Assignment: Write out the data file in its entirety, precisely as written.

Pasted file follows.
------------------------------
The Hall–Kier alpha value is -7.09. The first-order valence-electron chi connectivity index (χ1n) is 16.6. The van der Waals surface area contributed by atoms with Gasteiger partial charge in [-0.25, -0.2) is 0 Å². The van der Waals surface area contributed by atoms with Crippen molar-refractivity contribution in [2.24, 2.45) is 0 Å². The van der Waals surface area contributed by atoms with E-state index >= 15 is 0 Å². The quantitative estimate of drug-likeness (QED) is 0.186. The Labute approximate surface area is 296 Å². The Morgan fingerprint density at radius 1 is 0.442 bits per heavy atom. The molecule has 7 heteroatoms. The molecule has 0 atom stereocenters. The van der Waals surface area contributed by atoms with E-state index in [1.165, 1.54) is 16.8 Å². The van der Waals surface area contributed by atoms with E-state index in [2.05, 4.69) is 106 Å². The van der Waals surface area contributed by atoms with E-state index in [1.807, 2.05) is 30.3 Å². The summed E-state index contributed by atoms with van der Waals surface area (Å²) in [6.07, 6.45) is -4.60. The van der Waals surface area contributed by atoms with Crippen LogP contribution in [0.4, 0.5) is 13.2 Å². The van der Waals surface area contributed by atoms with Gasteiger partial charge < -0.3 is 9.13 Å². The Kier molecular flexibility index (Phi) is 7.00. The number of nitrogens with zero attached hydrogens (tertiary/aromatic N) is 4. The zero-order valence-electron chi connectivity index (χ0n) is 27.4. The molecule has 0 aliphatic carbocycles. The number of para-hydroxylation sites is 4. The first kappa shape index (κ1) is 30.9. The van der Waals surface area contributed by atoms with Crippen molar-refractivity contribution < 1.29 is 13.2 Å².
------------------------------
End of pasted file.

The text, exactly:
The Hall–Kier alpha value is -7.09. The first-order valence-electron chi connectivity index (χ1n) is 16.6. The van der Waals surface area contributed by atoms with Gasteiger partial charge in [-0.25, -0.2) is 0 Å². The van der Waals surface area contributed by atoms with Crippen molar-refractivity contribution in [2.24, 2.45) is 0 Å². The van der Waals surface area contributed by atoms with E-state index >= 15 is 0 Å². The quantitative estimate of drug-likeness (QED) is 0.186. The Labute approximate surface area is 296 Å². The Morgan fingerprint density at radius 1 is 0.442 bits per heavy atom. The molecule has 7 heteroatoms. The molecule has 0 atom stereocenters. The van der Waals surface area contributed by atoms with E-state index in [1.165, 1.54) is 16.8 Å². The van der Waals surface area contributed by atoms with E-state index in [2.05, 4.69) is 106 Å². The van der Waals surface area contributed by atoms with E-state index in [1.807, 2.05) is 30.3 Å². The summed E-state index contributed by atoms with van der Waals surface area (Å²) in [6.07, 6.45) is -4.60. The van der Waals surface area contributed by atoms with Crippen LogP contribution in [0.4, 0.5) is 13.2 Å². The van der Waals surface area contributed by atoms with Gasteiger partial charge < -0.3 is 9.13 Å². The Kier molecular flexibility index (Phi) is 7.00. The number of nitrogens with zero attached hydrogens (tertiary/aromatic N) is 4. The zero-order valence-electron chi connectivity index (χ0n) is 27.4. The molecule has 0 aliphatic carbocycles. The number of para-hydroxylation sites is 4. The first kappa shape index (κ1) is 30.9. The van der Waals surface area contributed by atoms with Crippen molar-refractivity contribution < 1.29 is 13.2 Å².